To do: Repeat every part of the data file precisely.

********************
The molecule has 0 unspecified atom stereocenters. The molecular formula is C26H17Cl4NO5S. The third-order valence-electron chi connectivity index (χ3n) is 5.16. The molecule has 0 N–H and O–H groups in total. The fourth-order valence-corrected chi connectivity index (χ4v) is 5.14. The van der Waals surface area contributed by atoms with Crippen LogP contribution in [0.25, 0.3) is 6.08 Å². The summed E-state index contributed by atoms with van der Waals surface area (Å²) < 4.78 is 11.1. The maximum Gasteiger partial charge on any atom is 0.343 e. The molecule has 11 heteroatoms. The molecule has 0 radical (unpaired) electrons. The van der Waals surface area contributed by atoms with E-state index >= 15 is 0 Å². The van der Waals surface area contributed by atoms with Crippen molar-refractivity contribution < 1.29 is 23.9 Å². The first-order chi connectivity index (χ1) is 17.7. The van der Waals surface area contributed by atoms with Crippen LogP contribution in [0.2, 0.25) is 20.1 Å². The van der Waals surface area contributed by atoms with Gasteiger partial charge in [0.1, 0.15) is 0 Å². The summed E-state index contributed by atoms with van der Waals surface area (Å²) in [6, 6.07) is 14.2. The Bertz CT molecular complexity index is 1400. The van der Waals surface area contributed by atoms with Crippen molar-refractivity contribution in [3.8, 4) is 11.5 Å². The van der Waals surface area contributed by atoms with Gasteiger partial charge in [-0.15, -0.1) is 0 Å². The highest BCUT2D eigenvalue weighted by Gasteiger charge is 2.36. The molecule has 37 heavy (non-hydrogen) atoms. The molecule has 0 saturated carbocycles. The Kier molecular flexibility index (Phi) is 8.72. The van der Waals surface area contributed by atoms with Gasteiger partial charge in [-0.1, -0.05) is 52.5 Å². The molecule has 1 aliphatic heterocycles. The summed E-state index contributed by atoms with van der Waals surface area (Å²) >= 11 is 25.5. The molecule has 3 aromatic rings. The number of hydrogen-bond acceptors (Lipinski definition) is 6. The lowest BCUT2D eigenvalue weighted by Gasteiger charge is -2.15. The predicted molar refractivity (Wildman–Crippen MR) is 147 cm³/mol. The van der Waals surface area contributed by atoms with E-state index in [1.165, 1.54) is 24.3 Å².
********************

The molecule has 0 unspecified atom stereocenters. The molecular formula is C26H17Cl4NO5S. The third-order valence-electron chi connectivity index (χ3n) is 5.16. The molecule has 0 N–H and O–H groups in total. The fourth-order valence-corrected chi connectivity index (χ4v) is 5.14. The van der Waals surface area contributed by atoms with Crippen LogP contribution in [0.25, 0.3) is 6.08 Å². The summed E-state index contributed by atoms with van der Waals surface area (Å²) < 4.78 is 11.1. The maximum Gasteiger partial charge on any atom is 0.343 e. The molecule has 11 heteroatoms. The molecule has 0 radical (unpaired) electrons. The van der Waals surface area contributed by atoms with E-state index >= 15 is 0 Å². The van der Waals surface area contributed by atoms with Crippen molar-refractivity contribution < 1.29 is 23.9 Å². The first-order chi connectivity index (χ1) is 17.7. The van der Waals surface area contributed by atoms with Crippen LogP contribution in [0.2, 0.25) is 20.1 Å². The van der Waals surface area contributed by atoms with Gasteiger partial charge in [0.1, 0.15) is 0 Å². The summed E-state index contributed by atoms with van der Waals surface area (Å²) in [6, 6.07) is 14.2. The Bertz CT molecular complexity index is 1400. The van der Waals surface area contributed by atoms with Crippen molar-refractivity contribution in [3.8, 4) is 11.5 Å². The van der Waals surface area contributed by atoms with Gasteiger partial charge in [-0.15, -0.1) is 0 Å². The highest BCUT2D eigenvalue weighted by Gasteiger charge is 2.36. The molecule has 37 heavy (non-hydrogen) atoms. The molecule has 0 saturated carbocycles. The Kier molecular flexibility index (Phi) is 8.72. The van der Waals surface area contributed by atoms with Gasteiger partial charge in [-0.1, -0.05) is 52.5 Å². The molecule has 1 aliphatic heterocycles. The summed E-state index contributed by atoms with van der Waals surface area (Å²) >= 11 is 25.5. The molecule has 3 aromatic rings. The number of hydrogen-bond acceptors (Lipinski definition) is 6. The lowest BCUT2D eigenvalue weighted by Gasteiger charge is -2.15. The predicted molar refractivity (Wildman–Crippen MR) is 147 cm³/mol. The van der Waals surface area contributed by atoms with E-state index in [1.165, 1.54) is 24.3 Å².